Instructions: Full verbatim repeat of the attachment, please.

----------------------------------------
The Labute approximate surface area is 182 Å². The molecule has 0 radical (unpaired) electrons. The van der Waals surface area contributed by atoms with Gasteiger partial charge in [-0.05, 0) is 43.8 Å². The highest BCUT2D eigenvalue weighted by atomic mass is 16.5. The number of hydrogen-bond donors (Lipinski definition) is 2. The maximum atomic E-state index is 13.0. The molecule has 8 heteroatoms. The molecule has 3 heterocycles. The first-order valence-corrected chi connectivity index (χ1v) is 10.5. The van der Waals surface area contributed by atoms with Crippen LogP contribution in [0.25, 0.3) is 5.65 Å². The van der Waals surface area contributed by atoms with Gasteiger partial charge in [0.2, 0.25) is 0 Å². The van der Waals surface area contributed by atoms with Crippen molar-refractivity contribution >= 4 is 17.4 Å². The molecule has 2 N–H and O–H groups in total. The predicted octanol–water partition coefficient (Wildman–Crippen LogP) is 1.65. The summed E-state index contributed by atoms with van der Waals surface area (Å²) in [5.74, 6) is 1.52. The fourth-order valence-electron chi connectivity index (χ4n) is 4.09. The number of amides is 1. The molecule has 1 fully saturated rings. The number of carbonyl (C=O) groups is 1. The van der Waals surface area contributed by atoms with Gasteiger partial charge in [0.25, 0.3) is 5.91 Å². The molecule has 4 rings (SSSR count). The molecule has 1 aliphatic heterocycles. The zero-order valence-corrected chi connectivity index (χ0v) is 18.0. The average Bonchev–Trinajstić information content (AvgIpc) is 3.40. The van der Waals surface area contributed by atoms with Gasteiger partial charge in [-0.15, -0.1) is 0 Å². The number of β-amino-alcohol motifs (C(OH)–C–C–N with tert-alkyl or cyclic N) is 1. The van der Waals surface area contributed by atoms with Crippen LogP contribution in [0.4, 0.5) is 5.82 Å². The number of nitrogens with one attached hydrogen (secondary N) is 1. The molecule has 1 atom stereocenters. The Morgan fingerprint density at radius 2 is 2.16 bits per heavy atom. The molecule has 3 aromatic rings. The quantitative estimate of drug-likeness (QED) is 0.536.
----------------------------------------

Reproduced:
The Labute approximate surface area is 182 Å². The molecule has 0 radical (unpaired) electrons. The van der Waals surface area contributed by atoms with Gasteiger partial charge in [-0.05, 0) is 43.8 Å². The highest BCUT2D eigenvalue weighted by atomic mass is 16.5. The number of hydrogen-bond donors (Lipinski definition) is 2. The maximum atomic E-state index is 13.0. The molecule has 8 heteroatoms. The molecule has 3 heterocycles. The first-order valence-corrected chi connectivity index (χ1v) is 10.5. The van der Waals surface area contributed by atoms with Crippen LogP contribution in [0.25, 0.3) is 5.65 Å². The van der Waals surface area contributed by atoms with Gasteiger partial charge in [0.2, 0.25) is 0 Å². The van der Waals surface area contributed by atoms with Crippen molar-refractivity contribution >= 4 is 17.4 Å². The molecule has 2 N–H and O–H groups in total. The predicted octanol–water partition coefficient (Wildman–Crippen LogP) is 1.65. The summed E-state index contributed by atoms with van der Waals surface area (Å²) in [5.74, 6) is 1.52. The fourth-order valence-electron chi connectivity index (χ4n) is 4.09. The number of amides is 1. The molecule has 1 fully saturated rings. The number of carbonyl (C=O) groups is 1. The van der Waals surface area contributed by atoms with Gasteiger partial charge in [0.25, 0.3) is 5.91 Å². The molecule has 4 rings (SSSR count). The molecule has 1 aliphatic heterocycles. The zero-order valence-corrected chi connectivity index (χ0v) is 18.0. The average Bonchev–Trinajstić information content (AvgIpc) is 3.40. The van der Waals surface area contributed by atoms with Gasteiger partial charge in [-0.15, -0.1) is 0 Å². The number of β-amino-alcohol motifs (C(OH)–C–C–N with tert-alkyl or cyclic N) is 1. The van der Waals surface area contributed by atoms with Crippen LogP contribution in [0.4, 0.5) is 5.82 Å². The number of nitrogens with one attached hydrogen (secondary N) is 1. The molecule has 1 atom stereocenters. The Morgan fingerprint density at radius 2 is 2.16 bits per heavy atom. The molecule has 3 aromatic rings. The quantitative estimate of drug-likeness (QED) is 0.536.